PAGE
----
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Discussion Starter · #1 ·
I saw this on TMR's webpage. It is their
DIY Toe Alignment Tool

It would work pretty well for setting up your toe in if you only wanted to go by measurements such as 1/8 or 1/4 inch, However, modern vehicles specify degrees of toe. This should be easy to figure out with this alignment tool if we had the Wheel Mounting Surface to Wheel Mounting Surface measurements such as these here:

Factory widths
41-71 cj,fc,commandos---front 51" rear 50 1/2"
72-83 cj narrow track--- " 53 " 50 1/2"
82-86 cj wide track------ " 56" " 54 1/2"
87-01 xj, yj, tj------ " 60" " 60"


If you used TMR's tool, basically angle iron, and measured both front and rear you should be able to calculate the degree of toe-in. I am not that good of a mathematician, but if someone out there would enjoy this exercise, it may be of great service to us all. I contacted TMR, they do not have such a chart, but I bet they would like to get one! We would not really need a chart as much as a formula. For instance my LJ has a wms to wms of 60 inches. I have 1.5 inch Spidertrax spacers on, so the true wms to wms is 63 inches. You would want to put levels on the flat of the angle, and make sure front and rear measurements are taken from the same distance from the axle center . Any Einsteins?
 
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but if someone out there would enjoy this exercise,
Do you have the tool on hand?
They have a 24" dimension for the overall length, but I think per their pic with the tape measures, the measurements should be made at the inner edges of the notches. (see attached image)
Toe in.PNG

Can you supply that dimension?
Thanks.
 

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Old fashioned way imo is best short of a alinement machine. Plus you don't need to spend $ or remove the wheels, just measure off the sharp edges of the tires.
 
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Discussion Starter · #4 ·
Do you have the tool on hand?
They have a 24" dimension for the overall length, but I think per their pic with the tape measures, the measurements should be made at the inner edges of the notches. (see attached image)
View attachment 75756

Can you supply that dimension?
Thanks.
Yes, in my case it would be 62.875 in front of the axle, and 63.125 behind, giving about .25 inch toe-in. If those measurements are 12 inches from the axle centerline, there should be a way to calculate the degree of toe.
 
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Yes, in my case it would be 62.875 in front of the axle, and 63.125 behind, giving about .25 inch toe-in. If those measurements are 12 inches from the axle centerline, there should be a way to calculate the degree of toe.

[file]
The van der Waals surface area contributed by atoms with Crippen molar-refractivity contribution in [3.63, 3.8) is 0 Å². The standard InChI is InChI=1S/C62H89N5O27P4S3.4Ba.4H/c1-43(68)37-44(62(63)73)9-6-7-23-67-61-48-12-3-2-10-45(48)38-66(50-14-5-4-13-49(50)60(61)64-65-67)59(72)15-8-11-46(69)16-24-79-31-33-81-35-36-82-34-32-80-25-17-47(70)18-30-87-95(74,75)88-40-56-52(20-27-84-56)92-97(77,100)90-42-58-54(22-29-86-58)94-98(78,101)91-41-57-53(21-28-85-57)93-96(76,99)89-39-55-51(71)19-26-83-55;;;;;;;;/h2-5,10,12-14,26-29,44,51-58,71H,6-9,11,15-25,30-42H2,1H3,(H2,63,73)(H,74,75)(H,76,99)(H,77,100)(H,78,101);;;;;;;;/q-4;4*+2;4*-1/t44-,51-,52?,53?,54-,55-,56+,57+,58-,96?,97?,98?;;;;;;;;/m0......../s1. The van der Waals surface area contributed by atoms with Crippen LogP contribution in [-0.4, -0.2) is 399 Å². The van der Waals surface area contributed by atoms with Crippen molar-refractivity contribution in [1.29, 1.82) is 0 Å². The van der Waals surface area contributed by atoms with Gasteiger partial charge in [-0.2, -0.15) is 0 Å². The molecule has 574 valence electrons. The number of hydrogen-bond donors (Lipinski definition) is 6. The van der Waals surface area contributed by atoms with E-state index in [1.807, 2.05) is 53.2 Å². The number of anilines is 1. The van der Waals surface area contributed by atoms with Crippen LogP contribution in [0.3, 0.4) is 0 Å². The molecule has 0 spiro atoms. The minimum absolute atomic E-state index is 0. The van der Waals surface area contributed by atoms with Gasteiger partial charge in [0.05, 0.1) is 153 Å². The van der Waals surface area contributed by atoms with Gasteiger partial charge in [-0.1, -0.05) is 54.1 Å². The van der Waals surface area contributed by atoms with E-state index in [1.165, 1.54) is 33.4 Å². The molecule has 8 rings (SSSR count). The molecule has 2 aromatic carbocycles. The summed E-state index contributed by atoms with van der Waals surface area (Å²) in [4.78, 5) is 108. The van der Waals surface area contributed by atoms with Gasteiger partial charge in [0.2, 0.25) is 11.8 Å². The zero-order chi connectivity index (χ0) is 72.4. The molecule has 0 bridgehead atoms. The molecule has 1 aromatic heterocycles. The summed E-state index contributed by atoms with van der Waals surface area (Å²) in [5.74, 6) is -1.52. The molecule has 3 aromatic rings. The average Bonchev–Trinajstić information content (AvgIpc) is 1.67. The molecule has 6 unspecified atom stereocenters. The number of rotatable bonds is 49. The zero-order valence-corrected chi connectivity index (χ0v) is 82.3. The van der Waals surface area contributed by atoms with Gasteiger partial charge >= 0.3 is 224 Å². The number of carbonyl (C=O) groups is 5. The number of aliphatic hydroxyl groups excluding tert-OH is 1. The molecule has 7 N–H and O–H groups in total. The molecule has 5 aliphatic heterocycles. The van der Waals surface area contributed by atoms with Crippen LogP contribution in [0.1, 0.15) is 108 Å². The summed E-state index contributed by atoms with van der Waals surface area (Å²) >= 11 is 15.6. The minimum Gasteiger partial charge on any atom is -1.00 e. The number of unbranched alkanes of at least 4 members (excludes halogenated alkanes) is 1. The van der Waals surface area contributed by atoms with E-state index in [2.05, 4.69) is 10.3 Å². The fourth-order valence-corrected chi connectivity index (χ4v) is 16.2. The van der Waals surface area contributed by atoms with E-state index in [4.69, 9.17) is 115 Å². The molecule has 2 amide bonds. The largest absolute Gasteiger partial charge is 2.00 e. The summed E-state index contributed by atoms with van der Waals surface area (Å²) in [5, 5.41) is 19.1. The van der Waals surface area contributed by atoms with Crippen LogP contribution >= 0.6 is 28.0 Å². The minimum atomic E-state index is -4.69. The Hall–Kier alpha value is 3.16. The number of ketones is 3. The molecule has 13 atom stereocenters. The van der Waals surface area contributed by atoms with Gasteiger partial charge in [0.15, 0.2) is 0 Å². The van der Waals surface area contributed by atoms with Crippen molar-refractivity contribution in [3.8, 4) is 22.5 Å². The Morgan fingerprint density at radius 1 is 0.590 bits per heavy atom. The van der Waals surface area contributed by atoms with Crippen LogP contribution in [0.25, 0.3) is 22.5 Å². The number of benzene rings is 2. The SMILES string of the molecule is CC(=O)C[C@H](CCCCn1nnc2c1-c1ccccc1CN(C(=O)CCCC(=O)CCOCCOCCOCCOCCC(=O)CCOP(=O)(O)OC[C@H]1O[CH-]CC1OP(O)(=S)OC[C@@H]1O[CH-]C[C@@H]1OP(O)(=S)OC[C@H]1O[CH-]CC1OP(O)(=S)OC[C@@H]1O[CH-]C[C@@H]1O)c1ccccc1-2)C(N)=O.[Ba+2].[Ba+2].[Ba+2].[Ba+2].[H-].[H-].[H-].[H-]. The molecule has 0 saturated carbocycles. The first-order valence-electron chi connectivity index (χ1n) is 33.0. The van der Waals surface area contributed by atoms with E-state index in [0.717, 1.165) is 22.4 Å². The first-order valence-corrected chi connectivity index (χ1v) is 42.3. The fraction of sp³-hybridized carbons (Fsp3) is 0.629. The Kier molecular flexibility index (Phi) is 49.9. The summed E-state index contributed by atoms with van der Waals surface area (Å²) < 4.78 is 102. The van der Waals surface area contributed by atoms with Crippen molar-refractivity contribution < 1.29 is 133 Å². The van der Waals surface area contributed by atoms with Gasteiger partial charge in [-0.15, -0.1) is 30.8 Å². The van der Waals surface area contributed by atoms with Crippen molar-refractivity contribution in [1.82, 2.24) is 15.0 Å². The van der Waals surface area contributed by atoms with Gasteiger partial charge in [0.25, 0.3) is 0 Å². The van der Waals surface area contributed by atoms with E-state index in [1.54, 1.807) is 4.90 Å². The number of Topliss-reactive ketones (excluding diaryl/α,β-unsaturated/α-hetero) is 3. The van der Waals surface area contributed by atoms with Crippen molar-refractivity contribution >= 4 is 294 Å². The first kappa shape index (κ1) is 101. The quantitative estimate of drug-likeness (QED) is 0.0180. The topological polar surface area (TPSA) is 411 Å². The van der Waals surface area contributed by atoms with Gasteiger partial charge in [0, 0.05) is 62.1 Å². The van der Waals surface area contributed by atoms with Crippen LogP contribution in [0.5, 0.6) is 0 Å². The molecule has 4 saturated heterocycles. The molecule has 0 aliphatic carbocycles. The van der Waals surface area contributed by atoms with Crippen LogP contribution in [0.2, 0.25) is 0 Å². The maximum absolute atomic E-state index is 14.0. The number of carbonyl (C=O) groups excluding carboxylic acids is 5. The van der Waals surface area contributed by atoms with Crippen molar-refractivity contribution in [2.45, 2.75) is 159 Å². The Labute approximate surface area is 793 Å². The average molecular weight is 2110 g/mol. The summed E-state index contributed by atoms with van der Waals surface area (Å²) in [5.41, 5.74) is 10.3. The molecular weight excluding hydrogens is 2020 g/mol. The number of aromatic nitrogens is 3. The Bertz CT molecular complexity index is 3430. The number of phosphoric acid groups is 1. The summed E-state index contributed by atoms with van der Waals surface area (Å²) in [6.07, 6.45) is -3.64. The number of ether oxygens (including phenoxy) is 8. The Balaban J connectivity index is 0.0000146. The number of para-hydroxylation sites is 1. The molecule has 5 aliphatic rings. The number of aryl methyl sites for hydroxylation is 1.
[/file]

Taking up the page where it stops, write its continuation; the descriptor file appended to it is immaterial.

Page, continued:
Yes, there is.
The WMS to WMS doesn't really matter as you are only looking at the difference between the front and rear measurements.(as you stated in your example)

The measurement that is important is the distance from the centerline of the hub to the point of measurement on the tool.
It looked like the instructions were showing getting the measurements in the notches that I highlighted on the attachment. Which would be less than 12" from centerline.
As long as the points of measurement on the tool are the same distance from the centerline, the difference between those measurements (in your example 62.875 and 63.125) would be the number to use in the calculations
sine = opposite (1/2 of the difference between the measurements) divided by hypotenuse (distance between the points of measurement on tool)

The point is the distance between the measuring points on the tool is what is needed for the calculation.
If you read this far, you can go to this link for a simple calculator to convert measurements to degrees:

Convert Toe Inches to Degrees
 

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Discussion Starter · #6 ·
^^^^^ Now that is very helpful, Thank you!
 
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^^^^^ Now that is very helpful, Thank you!
I'm sure you mean the link. :LOL:

I found it looking for a good chart/calculator to convert the calculated sine to degrees.
I generally use trig to calculate the required degrees of bend for offsets and kicks in conduits. Those charts range from one to ninety degrees, hence my searching.
 

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What about a 10 dolllar speed square from Home Depot? Mark the floor where the square is at the front and rear centerline of the front tires where the moulding is, then draw your trapezoid and measure the angles?
 
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